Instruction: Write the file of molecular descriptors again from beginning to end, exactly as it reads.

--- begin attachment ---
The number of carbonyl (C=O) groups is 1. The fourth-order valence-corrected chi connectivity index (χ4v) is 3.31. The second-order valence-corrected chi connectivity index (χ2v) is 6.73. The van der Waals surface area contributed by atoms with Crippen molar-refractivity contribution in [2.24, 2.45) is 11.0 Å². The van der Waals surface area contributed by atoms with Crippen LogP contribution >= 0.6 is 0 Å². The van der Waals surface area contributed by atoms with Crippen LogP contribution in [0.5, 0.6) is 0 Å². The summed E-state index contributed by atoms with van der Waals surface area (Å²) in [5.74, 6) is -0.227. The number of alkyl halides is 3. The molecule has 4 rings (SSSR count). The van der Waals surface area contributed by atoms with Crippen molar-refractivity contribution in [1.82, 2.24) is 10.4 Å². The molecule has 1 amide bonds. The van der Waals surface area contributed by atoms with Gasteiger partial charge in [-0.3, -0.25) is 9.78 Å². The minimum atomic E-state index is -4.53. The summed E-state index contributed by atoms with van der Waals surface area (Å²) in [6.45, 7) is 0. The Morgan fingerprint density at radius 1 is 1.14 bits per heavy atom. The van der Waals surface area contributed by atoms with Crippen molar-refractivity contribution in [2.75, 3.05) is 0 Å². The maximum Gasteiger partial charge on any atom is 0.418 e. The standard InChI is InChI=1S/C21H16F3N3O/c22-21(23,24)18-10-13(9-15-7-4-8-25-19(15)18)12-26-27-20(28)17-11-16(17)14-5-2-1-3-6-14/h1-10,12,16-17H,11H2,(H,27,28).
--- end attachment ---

The number of carbonyl (C=O) groups is 1. The fourth-order valence-corrected chi connectivity index (χ4v) is 3.31. The second-order valence-corrected chi connectivity index (χ2v) is 6.73. The van der Waals surface area contributed by atoms with Crippen molar-refractivity contribution in [2.24, 2.45) is 11.0 Å². The van der Waals surface area contributed by atoms with Crippen LogP contribution >= 0.6 is 0 Å². The van der Waals surface area contributed by atoms with Crippen LogP contribution in [0.5, 0.6) is 0 Å². The summed E-state index contributed by atoms with van der Waals surface area (Å²) in [5.74, 6) is -0.227. The number of alkyl halides is 3. The molecule has 4 rings (SSSR count). The van der Waals surface area contributed by atoms with Crippen molar-refractivity contribution in [1.82, 2.24) is 10.4 Å². The molecule has 1 amide bonds. The van der Waals surface area contributed by atoms with Gasteiger partial charge in [-0.3, -0.25) is 9.78 Å². The minimum atomic E-state index is -4.53. The summed E-state index contributed by atoms with van der Waals surface area (Å²) in [6.45, 7) is 0. The Morgan fingerprint density at radius 1 is 1.14 bits per heavy atom. The van der Waals surface area contributed by atoms with Crippen molar-refractivity contribution in [2.75, 3.05) is 0 Å². The maximum Gasteiger partial charge on any atom is 0.418 e. The standard InChI is InChI=1S/C21H16F3N3O/c22-21(23,24)18-10-13(9-15-7-4-8-25-19(15)18)12-26-27-20(28)17-11-16(17)14-5-2-1-3-6-14/h1-10,12,16-17H,11H2,(H,27,28).